This architect is a people-pleaser who loves to create

15 November 2015 - 02:00 By Margaret Harris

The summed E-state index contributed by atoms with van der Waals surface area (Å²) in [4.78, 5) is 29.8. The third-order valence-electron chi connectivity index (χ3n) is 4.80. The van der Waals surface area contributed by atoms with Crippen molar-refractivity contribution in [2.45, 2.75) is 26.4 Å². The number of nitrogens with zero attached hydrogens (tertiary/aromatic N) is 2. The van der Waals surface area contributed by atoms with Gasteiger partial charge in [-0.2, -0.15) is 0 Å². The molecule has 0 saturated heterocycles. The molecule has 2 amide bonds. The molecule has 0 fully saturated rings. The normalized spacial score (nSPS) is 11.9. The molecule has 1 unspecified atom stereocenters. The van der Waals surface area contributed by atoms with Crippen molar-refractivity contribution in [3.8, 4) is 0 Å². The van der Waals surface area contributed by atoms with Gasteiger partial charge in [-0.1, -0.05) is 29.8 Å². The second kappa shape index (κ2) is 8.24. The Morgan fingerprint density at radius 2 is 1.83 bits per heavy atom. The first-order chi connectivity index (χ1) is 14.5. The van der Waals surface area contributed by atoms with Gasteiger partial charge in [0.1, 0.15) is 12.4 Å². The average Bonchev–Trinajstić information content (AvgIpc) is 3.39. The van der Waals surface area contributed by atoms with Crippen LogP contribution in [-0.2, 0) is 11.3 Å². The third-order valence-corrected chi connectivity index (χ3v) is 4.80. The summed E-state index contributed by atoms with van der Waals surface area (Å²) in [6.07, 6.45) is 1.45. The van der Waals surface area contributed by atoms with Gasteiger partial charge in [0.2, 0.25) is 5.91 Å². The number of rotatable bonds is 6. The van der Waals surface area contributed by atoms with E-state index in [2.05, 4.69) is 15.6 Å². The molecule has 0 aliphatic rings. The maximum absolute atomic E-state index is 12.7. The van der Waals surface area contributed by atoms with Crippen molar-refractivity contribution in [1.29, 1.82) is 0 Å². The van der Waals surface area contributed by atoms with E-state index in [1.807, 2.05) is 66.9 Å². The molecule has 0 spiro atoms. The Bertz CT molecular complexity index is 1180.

Robert Silke is an architect at Robert Silke & Partners. He tells Margaret Harris he wants to make Cape Town a better place What does your work as an architect involve?I'm primarily a designer of buildings. Many people think all architects do that, but actually very few do. So I get involved right at the start, and my job is to understand the client's aspirations and demonstrate what can be done and what that will look and feel like. I design the concept for the building - what it looks like, how it feels and how you move through it.I then keep an eye on the project throughout the construction process to ensure that the dream lives on to emerge as something special at the end. I have an exceptionally talented partner, Rob McGiven, who makes sure that the dream is delivered.My job is to get everyone excited about building something of scale and significance, and that often involves building models as well as computer-generated images and sometimes video fly-throughs. Anything to excite.story_article_left1But it's not all about beauty. Beauty is only a small part of it. It's even more about economics - and even politics.There are many different kinds of architects and many ways of being an architect. Some architects design, some are more technical and others are more managerial. I think the most you can hope for is two out of three.Which of the buildings you have designed is your favourite?Chevron's new corporate headquarters in Century City, Cape Town. It's a five-star green building made from white concrete, which is a first in South Africa on that scale. It's blue-chip, ultra-modern, energy-efficient, striking and precision-built. We achieved a level of excellence that many naysayers thought was no longer possible with South African skill sets. We also achieved a near-perfect health and safety record for the workers on the site, which is important to me, as it was to Chevron.What is your favourite building in Cape Town (any architect)?Holyrood is a tight, 10-storey spindle of 40 apartments from 1938 that faces towards Table Mountain over the Company Gardens. It's one of the most striking examples of Art Deco in South Africa. It's a sculptural and curvaceous (yet greedy) building that sought to cram the maximum amount of accommodation in the tightest possible space. All developers try to do this, but few manage it so beautifully. I live in three small Holyrood flats we've knocked together.What part of your job would readers be surprised to hear about?I think that many people (including architects) tend to overestimate the influence that an architect has over the final look of any given building - 90% is determined by economic and functional factors, with the architect having perhaps a 5% influence over the final form and look and feel. And an exceptionally talented architect can maybe have a 10% influence. Frank Gehry said that. Think of it as similar to a hairdresser, who can profoundly influence a client's appearance, but can't exactly turn your mother into Lupita Nyong'o.What made you choose architecture as a career?I wanted to do something that mattered. I grew up in love with the Cape Town city skyline, and dreamt as a child of adding something special and significant to the city. So I've tended to focus on larger-scale projects such as hotels, shopping centres, apartments and corporate headquarters. I was most interested in making something of a public gesture. I get on well with property developers, primarily because we share the same interests. I've never met a developer who hasn't had the same aspiration of making the city a better place.What did you want to be when you were a child?I was going to restore cars, go into advertising or become a psychologist. But all of these interests are well represented within the field of architecture - and not entirely unrelated to that line of work.Tell me more about your "mockumentary"?I'd never dreamt of becoming a filmmaker, but always wanted to make a film. In 2009, I teamed up with Aaron Scheiner, a film-industry friend, to direct and produce a mockumentary about the sad, weird and wonderful inmates of an inner-city block of flats, entitled The Satyr of Springbok Heights.story_article_right2The film blurred the lines between fantasy and reality and combined real interviews with staged ones. The film screened nationally and in the US and received critical acclaim. Most importantly, I learnt that there are many similarities between architecture and filmmaking, and that both careers require similar aptitudes.What are the five most important characteristics of an architect?Many would perceive the five qualities to be artistic ability, maths aptitude, science aptitude, skills with one's hands and capacity for hard work. But I don't think that's quite it. One of the country's greatest architects, the late Revel Fox, said that anybody can be an architect and that the only common denominator between all architects is simply the burning ambition to be one. The desire to build.What do you love most about your work?I'm a sucker for pleasing clients. If we've managed to produce a building (or even an image of a building) that gets a client excited, I become a really happy person. I love working in large teams in order to achieve something gigantic and significant that's bigger and better than all of us. It's definitely a service-industry career, and if you don't like to serve, then I don't think it's for you. And there's nothing more exciting than seeing an end user move in.

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